I set myself some goals at the start of the year, to entice myself towards this over-arching destination. Trying to aim for just a single goal, potentially a decade off, will have painfully slow incremental progress. Which will only be demotivating. In the mean time, a few smaller mini-goals will hopefully keep me focused and motivated.
I’m back from a week or so away. It was a week away from work, which is always good. But also some time to decompress from everything else, including writing and thinking about Financial Independence. It’s a pursuit that can become all-consuming if left unchecked. It finds it’s way into your thoughts on walks, at work, just before bed and on the loo. Everywhere. It doesn’t have to be like that. It can be the end result of an automated lifestyle, one where excellent financial decisions are made automatically everyday, cash piles up at the end of each month and is invested in a sage like manner. Then, after a few years, Financial Independence is bestowed upon you. It doesn’t require constant attention and thought, yet it gets that way sometimes 🙂
The backing track to this months update is The Bronx. Aahhh it takes me back.
The first goal is to achieve an average savings rate of 60% across the year.
This goal is going to be tough, what with a wedding to pay for this year. We’ve been paying off the wedding as we go along to some extent, so last years savings rate of 59% had already been adjusted for wedding costs. Still, I fully expect to fail this goal this year. Positive thoughts.
Let’s start looking before any one off wedding costs, to give it a bit of a positive slant. This way my savings rate increased, largely as a new chunk was diverted towards the mortgage as an overpayment. Now, this would mean that I hit a savings rate of 70% in the month. Meaningless and inspiring. Meaningless because it’s not my actual savings rate, there are actual one-offs to account for and so my savings rate isn’t this high. But inspiring because once the wedding is all paid for this is where my natural savings rate equilibrium will mean revert to 🙂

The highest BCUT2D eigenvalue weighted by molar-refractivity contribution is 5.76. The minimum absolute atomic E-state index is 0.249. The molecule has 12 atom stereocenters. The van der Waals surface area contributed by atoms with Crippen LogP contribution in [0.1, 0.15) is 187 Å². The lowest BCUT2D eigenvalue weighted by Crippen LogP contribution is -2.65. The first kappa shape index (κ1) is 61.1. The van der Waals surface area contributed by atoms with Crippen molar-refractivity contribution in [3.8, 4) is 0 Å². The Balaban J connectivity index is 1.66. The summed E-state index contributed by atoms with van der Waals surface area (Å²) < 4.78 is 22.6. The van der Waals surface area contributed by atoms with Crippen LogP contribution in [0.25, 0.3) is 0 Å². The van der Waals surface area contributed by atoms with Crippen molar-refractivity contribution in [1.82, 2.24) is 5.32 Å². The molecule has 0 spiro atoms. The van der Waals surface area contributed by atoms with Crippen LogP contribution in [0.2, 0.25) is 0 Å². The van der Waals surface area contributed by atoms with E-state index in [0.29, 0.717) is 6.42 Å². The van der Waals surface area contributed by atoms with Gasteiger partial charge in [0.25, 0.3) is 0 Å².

A honeymoon bill was paid, dropkicking my savings rate in the teeth picking up it’s shattered body and suplexing it over and over again, knocking it down to 13.4%. That’s the lowest since I started tracking my savings rate and it really fucking hurts.
Simple average for the year is 33.6%
Target: 60% savings rate
Simple average: 33.6%
The second goal is centred around NetWorth growth, which is admittedly driven by progress on the first goal. But it’s much more fun to track. The target for 2016 is to increase my NetWorth by 45%, I don’t include the equity of my house for the purpose of this goal (overpayments on the mortgage will be included, see Goal 3 ).
I needed to increase NetWorth by 6.4% at the end of February to be on track. With tumbling markets I (and plenty of other investors) started the year by going backwards but this recovered some in February, so giving and increase in NetWorth of 3.1% in February. This includes includes both market movements and contributions.
Overall this leaves an increase of 0.8% since the start of the year, not on target but at least heading in the right direction.
After all the fear mongering that the media spewed forth in January the markets, although volatile, have recovered. Wouldn’t it be nice if they had stayed depressed a little longer? I did shift a chunk of cash across in the middle of February to top up my ISA towards the limit and dropped it into two Vanguard funds, a large cap all world and an Emerging Market one. So at least I got a little extra on that action.
Target: Annual 45% increase in NetWorth.
Actual: Annualised projected growth of 4.6%.
Goal three is simply to overpay the mortgage each month. Not by a fixed amount each month, but just to get into the habit of hoovering up a bit of spare cash each month and knocking down ol’ Jimmy Mortgage by a peg or two. Because, let’s face it, he’s an arrogant sod.
In February Mrs Z and I each slammed £100 against the mortgage in overpayments. Lovely.
Target: Overpay mortgage
Actual: £100 overpayment
I also set myself a February Mini-Experiment, where I was only allowed to spend £100 in the month, from a pile of £1 coins I got from the bank at the start of the month. It was an interesting experiment, and one that deserves it’s own post. So more on that at a later date.
Spend Less, Save More & Escape the Horde